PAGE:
Although his victory was not a landslide in the popular vote (though it was substantial), Bush in 1988 was the last Republican to carry certain states which have since gained a reputation as "blue states" that favor the Democratic Party in presidential elections. These states were Vermont, Maine, Connecticut, New Jersey, Delaware, Maryland, Pennsylvania, Michigan, Illinois, and California. His victory percentage — 53.4% — has not yet been surpassed in any subsequent presidential election, and he was the last candidate to get a majority of the popular vote until George W. Bush's 2004 election. This was the last election to date in which a Republican presidential nominee won a majority of Northern electoral votes.

Statistics

Presidential candidate Party Home state Popular vote Electoral
vote
Running mate
Count Pct Vice-presidential candidate Home state Elect. vote
George H. W. Bush Republican Texas 48,886,597 53.37% 426 James Danforth Quayle Indiana 426
Michael S. Dukakis Democratic Massachusetts 41,809,476 45.65% 111 Lloyd M. Bentsen Texas 111
Ron Paul Libertarian Texas 431,750 0.47% 0 Andre V. Marrou Alaska 0
Lenora Fulani New Alliance Pennsylvania 217,221 0.24% 0 (b) 0
Other 249,642 0.27% Other
Lloyd M. Bentsen Democratic Texas (a) (a) 1 Michael S. Dukakis Massachusetts 1
Total 91,594,686 100% 538 538
Needed to win 270 270

Source (Popular Vote): Leip, David. 1988 Presidential Election Results. Dave Leip's Atlas of U.S. Presidential Elections (August 7, 2005). Source (Electoral Vote): Electoral College Box Scores 1789–1996. Official website of the National Archives. (August 7, 2005). (a) West Virginia faithless elector Margaret Leach voted for Bentsen as President and Dukakis as Vice President in order to make a statement against the U.S. Electoral College.
(b) Fulani's running mate varied from state to state.[46] Among the six vice presidential candidates were Joyce Dattner, Harold Moore,[47] and Wynonia Burke.[48]

Close states

  1. Washington, 1.59%
  2. Illinois, 2.09%
  3. Pennsylvania, 2.31%
  4. Maryland, 2.91%
  5. Vermont, 3.52%
  6. California, 3.57%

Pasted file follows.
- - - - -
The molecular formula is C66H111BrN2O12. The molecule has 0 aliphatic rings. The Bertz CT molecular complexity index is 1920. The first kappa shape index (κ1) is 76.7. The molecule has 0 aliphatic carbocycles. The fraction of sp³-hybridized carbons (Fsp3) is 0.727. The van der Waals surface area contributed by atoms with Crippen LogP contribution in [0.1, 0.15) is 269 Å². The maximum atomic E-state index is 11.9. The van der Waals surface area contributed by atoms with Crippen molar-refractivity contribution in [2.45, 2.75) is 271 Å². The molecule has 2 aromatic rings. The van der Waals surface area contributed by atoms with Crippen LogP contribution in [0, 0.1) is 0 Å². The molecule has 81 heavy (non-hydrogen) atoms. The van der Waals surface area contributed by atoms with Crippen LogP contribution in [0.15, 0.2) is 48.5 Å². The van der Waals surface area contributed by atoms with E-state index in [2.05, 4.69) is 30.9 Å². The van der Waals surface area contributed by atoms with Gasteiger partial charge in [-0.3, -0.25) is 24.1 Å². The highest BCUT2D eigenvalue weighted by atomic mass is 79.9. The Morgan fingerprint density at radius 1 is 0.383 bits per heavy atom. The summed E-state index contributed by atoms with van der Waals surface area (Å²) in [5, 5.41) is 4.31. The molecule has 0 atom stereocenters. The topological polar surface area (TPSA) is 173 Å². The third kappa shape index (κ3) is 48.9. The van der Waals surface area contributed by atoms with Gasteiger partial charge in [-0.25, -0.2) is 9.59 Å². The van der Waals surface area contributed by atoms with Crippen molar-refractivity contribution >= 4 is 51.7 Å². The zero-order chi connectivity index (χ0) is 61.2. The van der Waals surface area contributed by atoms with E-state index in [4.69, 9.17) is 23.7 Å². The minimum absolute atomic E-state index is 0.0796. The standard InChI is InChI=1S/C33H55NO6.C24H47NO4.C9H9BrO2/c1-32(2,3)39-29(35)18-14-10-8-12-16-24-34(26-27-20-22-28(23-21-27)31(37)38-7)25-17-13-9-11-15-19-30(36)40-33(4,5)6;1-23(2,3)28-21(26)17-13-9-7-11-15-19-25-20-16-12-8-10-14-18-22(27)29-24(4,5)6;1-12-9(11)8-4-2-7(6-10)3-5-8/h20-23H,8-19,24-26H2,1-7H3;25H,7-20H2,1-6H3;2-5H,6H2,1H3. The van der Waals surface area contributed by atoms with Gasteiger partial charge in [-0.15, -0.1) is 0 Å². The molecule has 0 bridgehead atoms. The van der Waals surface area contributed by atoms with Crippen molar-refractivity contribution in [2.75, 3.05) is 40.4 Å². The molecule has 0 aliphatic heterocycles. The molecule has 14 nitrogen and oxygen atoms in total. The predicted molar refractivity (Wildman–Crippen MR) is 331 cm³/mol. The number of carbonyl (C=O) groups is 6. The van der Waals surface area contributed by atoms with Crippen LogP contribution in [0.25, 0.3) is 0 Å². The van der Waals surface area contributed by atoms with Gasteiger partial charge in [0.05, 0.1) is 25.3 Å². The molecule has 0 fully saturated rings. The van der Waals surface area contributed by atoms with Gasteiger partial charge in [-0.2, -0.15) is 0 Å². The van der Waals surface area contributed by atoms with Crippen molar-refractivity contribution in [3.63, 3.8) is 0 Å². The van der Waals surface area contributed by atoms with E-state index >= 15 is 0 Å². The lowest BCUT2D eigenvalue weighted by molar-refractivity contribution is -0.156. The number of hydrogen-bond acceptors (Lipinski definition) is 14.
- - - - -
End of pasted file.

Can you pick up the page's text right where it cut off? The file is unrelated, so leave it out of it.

7. Wisconsin, 3.61%
  8. Missouri, 3.98%
  9. New York, 4.10%
  10. Oregon, 4.67%
  11. West Virginia, 4.74%
  12. New Mexico, 4.96%

Close states where the margin was over 5%, but less than 10%

  1. Connecticut, 5.11%
  2. Montana, 5.87%
  3. South Dakota, 6.34%
  4. Minnesota, 7.01%
  5. Colorado, 7.78%
  6. Massachusetts, 7.85%
  7. Michigan, 7.90%
  8. Hawaii, 9.52%

See also

References

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  2. ^ Mattiace, Peter (September 8, 1987). "Jesse Jackson announces plan to seek nomination". Gettysburg Times. http://news.google.com/newspapers?id=LMElAAAAIBAJ&sjid=qvwFAAAAIBAJ&pg=1944,5920744&dq=jesse+jackson+announces&hl=en. Retrieved 11 July 2011. 
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Further reading

  • Germond, Jack W., and Jules Witcover. Whose Broad Stripes and Bright Stars? (1989), narrative by two famous reporters
  • Gopoian, J. David. "Images and issues in the 1988 presidential election," Journal of Politics, Feb 1993, Vol. 55 Issue 1, pp 151–66
  • Lemert, James B.; Elliott, William R.; Bernstein, James M.; Rosenberg, William L.; Nestvold, Karl J. (1991). News Verdicts, the Debates, and Presidential Campaigns. New York: Praeger. ISBN 0275937585 
  • Moreland, Laurence W.; Steed, Robert P.; Baker, Tod A. (1991). The 1988 Presidential Election in the South: Continuity Amidst Change in Southern Party Politics. New York: Praeger. ISBN 0275931455 
  • Runkel, David R. (1989). Campaign for President: The Managers Look at '88. Dover: Auburn House. ISBN 0865691940 
  • Stempel, Guido H. III; Windhauser, John W. (1991). The Media in the 1984 and 1988 Presidential Campaigns. New York: Greenwood Press. ISBN 0313265275